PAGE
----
BP Files Deepwater Horizon Lawsuits
BP is suing the owner of the oil rig that exploded in the Gulf of Mexico last year for $40 billion in damages.
BP said safety systems on Transocean’s Deepwater Horizon rig had failed.
The company claimed in a statement that Swiss-based company Transocean “missed critical signs that hydrocarbons were flowing up the riser and failed to take appropriate actions.”
“As the owner and operator of the Deepwater Horizon rig, Transocean is a ‘responsible party’ under the Oil Pollution Act and should therefore contribute to addressing economic and environmental damage sustained in the Gulf Coast,” it added.
BP also sued the maker of the rig’s blowout preventer BOP, claiming that the device failed to stop the huge oil spill that followed the explosion.
BP said in a statement that the BOP, which was meant to cut the faulty drill pipe and seal the well, failed to close fully due to a piece of trapped drill pipe.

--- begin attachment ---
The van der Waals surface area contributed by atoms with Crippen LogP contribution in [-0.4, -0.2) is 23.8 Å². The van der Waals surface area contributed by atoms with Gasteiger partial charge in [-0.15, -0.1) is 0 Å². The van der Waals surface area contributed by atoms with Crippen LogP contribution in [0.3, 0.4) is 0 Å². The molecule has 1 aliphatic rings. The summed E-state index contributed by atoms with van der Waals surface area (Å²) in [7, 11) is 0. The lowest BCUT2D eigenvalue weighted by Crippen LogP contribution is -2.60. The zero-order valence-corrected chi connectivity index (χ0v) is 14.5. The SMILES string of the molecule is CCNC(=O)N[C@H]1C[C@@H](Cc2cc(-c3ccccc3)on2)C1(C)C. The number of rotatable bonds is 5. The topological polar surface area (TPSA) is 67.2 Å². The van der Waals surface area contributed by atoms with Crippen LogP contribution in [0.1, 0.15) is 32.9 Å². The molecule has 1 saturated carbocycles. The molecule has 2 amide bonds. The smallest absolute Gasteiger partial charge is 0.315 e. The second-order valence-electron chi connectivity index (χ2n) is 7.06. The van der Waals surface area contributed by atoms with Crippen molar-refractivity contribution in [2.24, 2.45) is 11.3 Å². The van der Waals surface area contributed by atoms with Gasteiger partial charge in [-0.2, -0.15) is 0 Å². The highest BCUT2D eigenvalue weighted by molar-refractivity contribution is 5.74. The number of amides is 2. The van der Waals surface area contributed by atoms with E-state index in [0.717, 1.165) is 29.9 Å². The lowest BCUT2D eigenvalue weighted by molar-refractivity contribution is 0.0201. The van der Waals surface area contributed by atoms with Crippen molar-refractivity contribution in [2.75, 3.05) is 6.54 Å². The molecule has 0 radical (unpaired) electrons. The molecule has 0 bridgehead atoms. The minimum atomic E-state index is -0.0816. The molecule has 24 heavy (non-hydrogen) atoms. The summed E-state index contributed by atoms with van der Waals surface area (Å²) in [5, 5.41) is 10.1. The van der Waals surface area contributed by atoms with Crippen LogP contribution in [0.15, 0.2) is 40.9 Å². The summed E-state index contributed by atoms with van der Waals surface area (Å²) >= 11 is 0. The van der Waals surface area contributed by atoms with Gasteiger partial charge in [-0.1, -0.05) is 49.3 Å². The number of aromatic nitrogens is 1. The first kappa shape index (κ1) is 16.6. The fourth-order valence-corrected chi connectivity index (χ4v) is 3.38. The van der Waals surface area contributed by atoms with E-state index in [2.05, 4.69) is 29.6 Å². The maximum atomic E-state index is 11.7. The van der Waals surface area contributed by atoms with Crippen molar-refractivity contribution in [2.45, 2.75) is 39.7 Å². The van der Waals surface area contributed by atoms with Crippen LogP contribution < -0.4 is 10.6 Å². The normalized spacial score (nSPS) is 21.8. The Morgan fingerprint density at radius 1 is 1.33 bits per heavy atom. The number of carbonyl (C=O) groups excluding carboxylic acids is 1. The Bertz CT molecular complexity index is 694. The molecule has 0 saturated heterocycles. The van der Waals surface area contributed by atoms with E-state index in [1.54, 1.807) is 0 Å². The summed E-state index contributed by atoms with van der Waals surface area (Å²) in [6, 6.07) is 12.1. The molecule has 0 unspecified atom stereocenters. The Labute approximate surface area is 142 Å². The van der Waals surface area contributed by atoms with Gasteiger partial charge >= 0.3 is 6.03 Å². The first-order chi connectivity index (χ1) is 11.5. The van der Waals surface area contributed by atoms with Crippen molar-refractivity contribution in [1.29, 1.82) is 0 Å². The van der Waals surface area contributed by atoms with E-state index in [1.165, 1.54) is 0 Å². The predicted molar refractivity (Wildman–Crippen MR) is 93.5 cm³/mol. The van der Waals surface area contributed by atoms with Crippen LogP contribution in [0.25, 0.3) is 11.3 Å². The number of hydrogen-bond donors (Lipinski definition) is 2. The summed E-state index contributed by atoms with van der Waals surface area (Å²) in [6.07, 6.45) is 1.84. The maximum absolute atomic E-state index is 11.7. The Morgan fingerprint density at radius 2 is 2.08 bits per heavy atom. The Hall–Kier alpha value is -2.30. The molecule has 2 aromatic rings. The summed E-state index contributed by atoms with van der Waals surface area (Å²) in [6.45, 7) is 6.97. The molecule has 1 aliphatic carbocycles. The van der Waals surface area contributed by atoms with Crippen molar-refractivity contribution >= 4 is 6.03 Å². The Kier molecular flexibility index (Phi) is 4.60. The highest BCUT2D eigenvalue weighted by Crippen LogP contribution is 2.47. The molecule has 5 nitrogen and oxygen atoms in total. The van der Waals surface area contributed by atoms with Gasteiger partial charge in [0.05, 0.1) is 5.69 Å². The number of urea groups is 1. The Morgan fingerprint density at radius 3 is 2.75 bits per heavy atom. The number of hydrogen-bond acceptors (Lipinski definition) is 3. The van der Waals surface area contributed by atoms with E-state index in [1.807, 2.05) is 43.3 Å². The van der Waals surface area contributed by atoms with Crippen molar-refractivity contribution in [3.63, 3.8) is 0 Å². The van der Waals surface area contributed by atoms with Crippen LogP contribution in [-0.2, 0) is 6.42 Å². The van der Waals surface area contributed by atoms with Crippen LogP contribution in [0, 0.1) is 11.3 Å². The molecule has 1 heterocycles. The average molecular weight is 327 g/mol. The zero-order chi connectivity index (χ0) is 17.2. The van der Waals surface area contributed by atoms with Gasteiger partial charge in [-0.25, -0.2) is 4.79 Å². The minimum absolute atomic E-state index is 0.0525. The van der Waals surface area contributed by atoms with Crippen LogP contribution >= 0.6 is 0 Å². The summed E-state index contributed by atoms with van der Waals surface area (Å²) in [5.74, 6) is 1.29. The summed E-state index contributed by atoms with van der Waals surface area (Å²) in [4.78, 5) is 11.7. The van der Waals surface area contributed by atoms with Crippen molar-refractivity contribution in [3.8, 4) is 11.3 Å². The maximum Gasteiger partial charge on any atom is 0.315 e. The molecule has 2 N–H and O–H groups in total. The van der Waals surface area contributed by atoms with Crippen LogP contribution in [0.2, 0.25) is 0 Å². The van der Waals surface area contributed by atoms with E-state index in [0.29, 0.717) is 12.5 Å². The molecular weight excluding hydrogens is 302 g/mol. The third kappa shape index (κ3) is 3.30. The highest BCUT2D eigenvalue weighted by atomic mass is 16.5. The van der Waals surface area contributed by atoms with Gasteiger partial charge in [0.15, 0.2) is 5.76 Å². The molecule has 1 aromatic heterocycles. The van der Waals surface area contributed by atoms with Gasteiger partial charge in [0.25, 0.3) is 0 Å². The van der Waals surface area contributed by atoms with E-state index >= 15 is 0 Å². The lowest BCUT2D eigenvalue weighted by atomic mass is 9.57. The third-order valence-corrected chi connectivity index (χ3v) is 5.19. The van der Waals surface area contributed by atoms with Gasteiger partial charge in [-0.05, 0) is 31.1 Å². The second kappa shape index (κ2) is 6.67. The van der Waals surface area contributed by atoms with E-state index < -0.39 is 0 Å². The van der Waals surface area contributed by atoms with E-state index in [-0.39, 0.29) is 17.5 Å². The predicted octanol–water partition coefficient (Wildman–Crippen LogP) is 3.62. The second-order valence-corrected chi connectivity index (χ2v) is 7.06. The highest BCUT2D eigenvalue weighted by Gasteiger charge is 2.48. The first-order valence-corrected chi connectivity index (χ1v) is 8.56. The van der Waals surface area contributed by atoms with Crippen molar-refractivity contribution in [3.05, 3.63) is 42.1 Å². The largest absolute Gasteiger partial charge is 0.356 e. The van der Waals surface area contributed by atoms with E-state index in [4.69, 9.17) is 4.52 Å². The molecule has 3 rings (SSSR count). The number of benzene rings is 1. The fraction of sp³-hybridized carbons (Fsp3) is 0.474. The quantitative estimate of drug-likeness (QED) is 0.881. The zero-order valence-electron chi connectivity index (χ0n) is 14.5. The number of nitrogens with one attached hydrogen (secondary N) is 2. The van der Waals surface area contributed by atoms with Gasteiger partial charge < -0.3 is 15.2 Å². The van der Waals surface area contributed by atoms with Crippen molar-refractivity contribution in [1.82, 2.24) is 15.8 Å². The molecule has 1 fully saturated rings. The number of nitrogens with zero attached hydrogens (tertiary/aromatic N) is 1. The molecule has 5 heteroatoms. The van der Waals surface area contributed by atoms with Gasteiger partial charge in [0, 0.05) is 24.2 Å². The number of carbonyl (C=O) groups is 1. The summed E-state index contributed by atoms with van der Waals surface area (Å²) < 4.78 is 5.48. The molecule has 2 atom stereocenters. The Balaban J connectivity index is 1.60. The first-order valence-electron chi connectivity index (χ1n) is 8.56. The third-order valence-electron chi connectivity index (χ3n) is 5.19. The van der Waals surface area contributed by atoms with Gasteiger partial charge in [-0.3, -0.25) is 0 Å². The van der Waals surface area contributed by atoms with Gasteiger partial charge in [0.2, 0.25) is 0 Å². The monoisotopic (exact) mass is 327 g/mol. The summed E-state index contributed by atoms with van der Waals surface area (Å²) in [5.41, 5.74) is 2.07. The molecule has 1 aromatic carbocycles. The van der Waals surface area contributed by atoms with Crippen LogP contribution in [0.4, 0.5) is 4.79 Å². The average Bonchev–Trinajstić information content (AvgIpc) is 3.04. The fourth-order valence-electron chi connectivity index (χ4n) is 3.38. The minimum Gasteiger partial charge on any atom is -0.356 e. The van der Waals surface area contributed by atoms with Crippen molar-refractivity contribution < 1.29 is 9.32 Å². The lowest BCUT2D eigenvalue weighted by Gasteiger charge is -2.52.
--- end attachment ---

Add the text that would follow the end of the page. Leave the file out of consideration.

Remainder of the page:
“The Presidential Commission and BP’s internal investigation found that the Deepwater Horizon accident was the result of multiple causes involving multiple parties including the BOP’s failure,” the statement said.
BP filed both of the lawsuits on Wednesday, which was the first anniversary of the explosion.
The explosion on April 20, 2010 led to over 200 million gallons of oil flowing into the Gulf of Mexico from the well, soiling hundreds of miles of coastline in the worst environmental disaster in U.S. history.
BP said in federal court on Wednesday that Transocean and Cameron International should help it pay for tens of billions of dollars in liabilities resulting from the spill.
The company also wants the court to declare that Cameron caused or contributed to the disaster.
“The Deepwater Horizon BOP was unreasonably dangerous, and has caused and continues to cause harm, loss, injuries, and damages to BP (and others) stemming from the blowout of Macondo well” and resulting spill, the BP lawsuit said.
Investigators hired by the U.S. government said last month that the blowout preventer’s design was flawed.
They also said Transocean workers’ actions contributed to the blowout preventer’s failure.
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